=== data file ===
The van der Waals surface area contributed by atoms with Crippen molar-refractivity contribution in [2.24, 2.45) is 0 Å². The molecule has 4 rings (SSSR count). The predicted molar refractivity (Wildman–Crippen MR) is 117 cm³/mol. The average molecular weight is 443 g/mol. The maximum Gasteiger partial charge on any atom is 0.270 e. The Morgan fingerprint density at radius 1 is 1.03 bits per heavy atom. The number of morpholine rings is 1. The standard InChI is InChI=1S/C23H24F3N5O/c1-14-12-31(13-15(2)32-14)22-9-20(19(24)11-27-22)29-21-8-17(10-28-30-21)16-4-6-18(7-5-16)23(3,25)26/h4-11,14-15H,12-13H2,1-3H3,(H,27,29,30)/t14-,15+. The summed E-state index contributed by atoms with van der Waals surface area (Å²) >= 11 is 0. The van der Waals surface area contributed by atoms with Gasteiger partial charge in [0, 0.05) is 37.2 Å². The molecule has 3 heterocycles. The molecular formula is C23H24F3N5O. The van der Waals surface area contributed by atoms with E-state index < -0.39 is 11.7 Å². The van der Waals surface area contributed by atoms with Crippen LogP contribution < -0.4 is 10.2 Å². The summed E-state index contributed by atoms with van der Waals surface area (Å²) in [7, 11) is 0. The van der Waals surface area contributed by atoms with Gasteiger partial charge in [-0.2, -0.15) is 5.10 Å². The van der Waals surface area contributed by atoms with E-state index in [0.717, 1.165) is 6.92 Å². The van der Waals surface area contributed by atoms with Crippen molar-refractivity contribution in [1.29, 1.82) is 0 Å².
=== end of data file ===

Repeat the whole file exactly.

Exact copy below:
The van der Waals surface area contributed by atoms with Crippen molar-refractivity contribution in [2.24, 2.45) is 0 Å². The molecule has 4 rings (SSSR count). The predicted molar refractivity (Wildman–Crippen MR) is 117 cm³/mol. The average molecular weight is 443 g/mol. The maximum Gasteiger partial charge on any atom is 0.270 e. The Morgan fingerprint density at radius 1 is 1.03 bits per heavy atom. The number of morpholine rings is 1. The standard InChI is InChI=1S/C23H24F3N5O/c1-14-12-31(13-15(2)32-14)22-9-20(19(24)11-27-22)29-21-8-17(10-28-30-21)16-4-6-18(7-5-16)23(3,25)26/h4-11,14-15H,12-13H2,1-3H3,(H,27,29,30)/t14-,15+. The summed E-state index contributed by atoms with van der Waals surface area (Å²) >= 11 is 0. The van der Waals surface area contributed by atoms with Gasteiger partial charge in [0, 0.05) is 37.2 Å². The molecule has 3 heterocycles. The molecular formula is C23H24F3N5O. The van der Waals surface area contributed by atoms with E-state index < -0.39 is 11.7 Å². The van der Waals surface area contributed by atoms with Crippen LogP contribution < -0.4 is 10.2 Å². The summed E-state index contributed by atoms with van der Waals surface area (Å²) in [7, 11) is 0. The van der Waals surface area contributed by atoms with Gasteiger partial charge in [-0.2, -0.15) is 5.10 Å². The van der Waals surface area contributed by atoms with E-state index in [0.717, 1.165) is 6.92 Å². The van der Waals surface area contributed by atoms with Crippen molar-refractivity contribution in [1.29, 1.82) is 0 Å².